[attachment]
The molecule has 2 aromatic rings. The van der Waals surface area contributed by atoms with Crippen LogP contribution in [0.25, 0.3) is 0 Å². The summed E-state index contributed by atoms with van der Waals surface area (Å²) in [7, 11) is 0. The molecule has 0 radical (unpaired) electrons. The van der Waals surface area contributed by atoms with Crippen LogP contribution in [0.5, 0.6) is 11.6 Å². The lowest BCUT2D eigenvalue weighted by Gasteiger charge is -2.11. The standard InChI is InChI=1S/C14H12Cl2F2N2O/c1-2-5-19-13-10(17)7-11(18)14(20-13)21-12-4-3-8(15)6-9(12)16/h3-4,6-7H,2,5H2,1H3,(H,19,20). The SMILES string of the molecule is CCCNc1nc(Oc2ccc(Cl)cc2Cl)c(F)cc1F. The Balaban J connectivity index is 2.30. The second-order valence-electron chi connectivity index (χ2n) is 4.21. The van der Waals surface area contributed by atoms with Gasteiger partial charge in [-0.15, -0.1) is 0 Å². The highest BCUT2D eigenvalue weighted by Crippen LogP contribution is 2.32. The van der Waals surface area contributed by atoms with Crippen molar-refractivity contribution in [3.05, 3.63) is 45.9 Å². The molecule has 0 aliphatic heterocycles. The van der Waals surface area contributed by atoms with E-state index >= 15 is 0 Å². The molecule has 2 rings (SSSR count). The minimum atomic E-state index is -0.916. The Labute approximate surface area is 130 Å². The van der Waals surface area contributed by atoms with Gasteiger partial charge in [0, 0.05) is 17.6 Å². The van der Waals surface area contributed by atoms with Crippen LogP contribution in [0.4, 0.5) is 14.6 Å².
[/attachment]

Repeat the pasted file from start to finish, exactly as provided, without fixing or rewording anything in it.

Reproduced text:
The molecule has 2 aromatic rings. The van der Waals surface area contributed by atoms with Crippen LogP contribution in [0.25, 0.3) is 0 Å². The summed E-state index contributed by atoms with van der Waals surface area (Å²) in [7, 11) is 0. The molecule has 0 radical (unpaired) electrons. The van der Waals surface area contributed by atoms with Crippen LogP contribution in [0.5, 0.6) is 11.6 Å². The lowest BCUT2D eigenvalue weighted by Gasteiger charge is -2.11. The standard InChI is InChI=1S/C14H12Cl2F2N2O/c1-2-5-19-13-10(17)7-11(18)14(20-13)21-12-4-3-8(15)6-9(12)16/h3-4,6-7H,2,5H2,1H3,(H,19,20). The SMILES string of the molecule is CCCNc1nc(Oc2ccc(Cl)cc2Cl)c(F)cc1F. The Balaban J connectivity index is 2.30. The second-order valence-electron chi connectivity index (χ2n) is 4.21. The van der Waals surface area contributed by atoms with Gasteiger partial charge in [-0.15, -0.1) is 0 Å². The highest BCUT2D eigenvalue weighted by Crippen LogP contribution is 2.32. The van der Waals surface area contributed by atoms with Crippen molar-refractivity contribution in [3.05, 3.63) is 45.9 Å². The molecule has 0 aliphatic heterocycles. The van der Waals surface area contributed by atoms with E-state index >= 15 is 0 Å². The molecule has 2 rings (SSSR count). The minimum atomic E-state index is -0.916. The Labute approximate surface area is 130 Å². The van der Waals surface area contributed by atoms with Gasteiger partial charge in [0, 0.05) is 17.6 Å². The van der Waals surface area contributed by atoms with Crippen LogP contribution in [0.4, 0.5) is 14.6 Å².